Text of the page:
After 46 years of settling for less than the best that I could give my body, I had no more excuses. Nothing – NOTHING – tastes good enough to feel less than optimum.
I love data. I am hardcore about separating science from woo woo, feel good hokum. And I believe the science is strong with this one. The books mentioned above give some great information, but here’s what happened at my house:
February 2014 (Vegetarian diet with cheese, oil, eggs, etc.)
Total cholesterol: 202
HDL (good cholesterol): 50
LDL (gunk that clogs up the works): 126
May 2015: (after 4½ months of a whole foods, plant-based diet)
Total cholesterol: 170
HDL (good cholesterol): 46
LDL (gunk that clogs up the works): 99
February 2016: (after 13 months of a whole foods, plant-based diet and 3 months of exercise)
Total cholesterol: 140 (!)
HDL (good cholesterol): 47
LDL (gunk that clogs up the works): 77
My blood pressure has remained excellent throughout, but I have genetic predisposition to hypertension, heart disease and a bunch of other stuff. (Yes, I did a DNA test.)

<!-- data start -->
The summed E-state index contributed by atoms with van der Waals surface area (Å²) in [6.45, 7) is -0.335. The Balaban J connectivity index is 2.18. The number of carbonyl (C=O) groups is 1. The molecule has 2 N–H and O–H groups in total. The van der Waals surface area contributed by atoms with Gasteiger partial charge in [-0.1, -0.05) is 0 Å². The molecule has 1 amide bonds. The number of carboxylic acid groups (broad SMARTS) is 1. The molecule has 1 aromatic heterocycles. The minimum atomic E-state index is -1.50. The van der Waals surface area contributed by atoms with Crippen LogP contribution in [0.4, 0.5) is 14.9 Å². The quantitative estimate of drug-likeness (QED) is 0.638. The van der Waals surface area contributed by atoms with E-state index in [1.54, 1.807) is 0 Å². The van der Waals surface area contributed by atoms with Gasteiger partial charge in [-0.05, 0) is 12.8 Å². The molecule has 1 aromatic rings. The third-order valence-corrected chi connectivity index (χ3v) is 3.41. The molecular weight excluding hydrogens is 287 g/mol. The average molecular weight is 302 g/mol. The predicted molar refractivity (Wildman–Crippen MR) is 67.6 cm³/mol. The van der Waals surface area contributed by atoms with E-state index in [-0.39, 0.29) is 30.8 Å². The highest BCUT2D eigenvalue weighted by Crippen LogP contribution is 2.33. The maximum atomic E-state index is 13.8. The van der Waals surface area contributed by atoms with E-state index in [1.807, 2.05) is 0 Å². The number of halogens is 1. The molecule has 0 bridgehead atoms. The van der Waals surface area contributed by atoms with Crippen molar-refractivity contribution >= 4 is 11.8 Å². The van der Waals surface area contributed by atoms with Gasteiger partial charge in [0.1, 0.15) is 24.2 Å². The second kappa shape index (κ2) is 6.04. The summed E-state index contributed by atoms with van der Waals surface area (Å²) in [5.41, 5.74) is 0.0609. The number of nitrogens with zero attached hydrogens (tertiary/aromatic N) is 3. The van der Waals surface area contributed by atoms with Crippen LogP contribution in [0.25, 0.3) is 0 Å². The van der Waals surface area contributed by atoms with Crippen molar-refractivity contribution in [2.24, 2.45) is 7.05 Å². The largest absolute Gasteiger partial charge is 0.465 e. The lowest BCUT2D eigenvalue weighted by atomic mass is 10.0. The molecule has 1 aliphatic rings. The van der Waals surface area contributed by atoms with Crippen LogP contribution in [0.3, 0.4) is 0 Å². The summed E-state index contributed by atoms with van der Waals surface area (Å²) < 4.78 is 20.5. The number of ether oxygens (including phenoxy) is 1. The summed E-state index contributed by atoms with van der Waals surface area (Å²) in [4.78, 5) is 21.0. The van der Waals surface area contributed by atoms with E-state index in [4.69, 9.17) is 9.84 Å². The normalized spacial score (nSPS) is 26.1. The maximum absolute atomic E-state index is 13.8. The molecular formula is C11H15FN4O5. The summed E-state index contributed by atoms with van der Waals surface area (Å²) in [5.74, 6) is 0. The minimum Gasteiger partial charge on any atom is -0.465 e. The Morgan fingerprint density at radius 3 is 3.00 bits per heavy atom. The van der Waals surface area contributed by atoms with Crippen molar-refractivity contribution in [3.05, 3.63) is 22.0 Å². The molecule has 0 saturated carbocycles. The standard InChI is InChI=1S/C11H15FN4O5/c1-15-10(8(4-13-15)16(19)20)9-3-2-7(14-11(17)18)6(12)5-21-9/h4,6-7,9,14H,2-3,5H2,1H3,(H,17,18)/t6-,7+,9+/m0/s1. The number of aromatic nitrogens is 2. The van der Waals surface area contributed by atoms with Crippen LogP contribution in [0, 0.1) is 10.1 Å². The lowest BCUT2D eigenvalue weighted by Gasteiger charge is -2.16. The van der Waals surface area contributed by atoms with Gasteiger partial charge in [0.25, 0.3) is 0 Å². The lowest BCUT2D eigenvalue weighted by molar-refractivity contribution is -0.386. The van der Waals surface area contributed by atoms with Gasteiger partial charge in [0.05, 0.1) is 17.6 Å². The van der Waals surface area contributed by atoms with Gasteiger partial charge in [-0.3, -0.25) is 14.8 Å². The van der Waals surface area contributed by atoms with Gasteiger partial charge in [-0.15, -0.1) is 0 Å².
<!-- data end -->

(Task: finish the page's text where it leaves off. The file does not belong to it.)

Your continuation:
I am a little hesitant to talk poundage here, not only because no female wants to make her weight public (thanks for that, society), but I don’t want someone at a higher weight to dismiss this as impossible. It’s not. There are many, many stories of success for people who have lost well over the weight equivalent of a grown adult by eating this way. Don’t be deterred. Please.
Having said that, my weight has dropped from 157 to my current 128. (I am a wee short person.) I’ve gone from an optimistic size 12 jeans (stretching the waistband and the bounds of credulity) to a very comfortable size 6 (or an 8 with a belt). Since I started regular exercise in October 2015, my body fat percentage has dropped 4.5 percent and I’ve lost a lot of inches. I still feel like a straight up newbie with exercise, but I am learning. I am doing cardio and strength training about four times per week. I never would have darkened the door of the YMCA before I lost weight. For me – and everyone, I would argue – health starts in the kitchen, not the gym.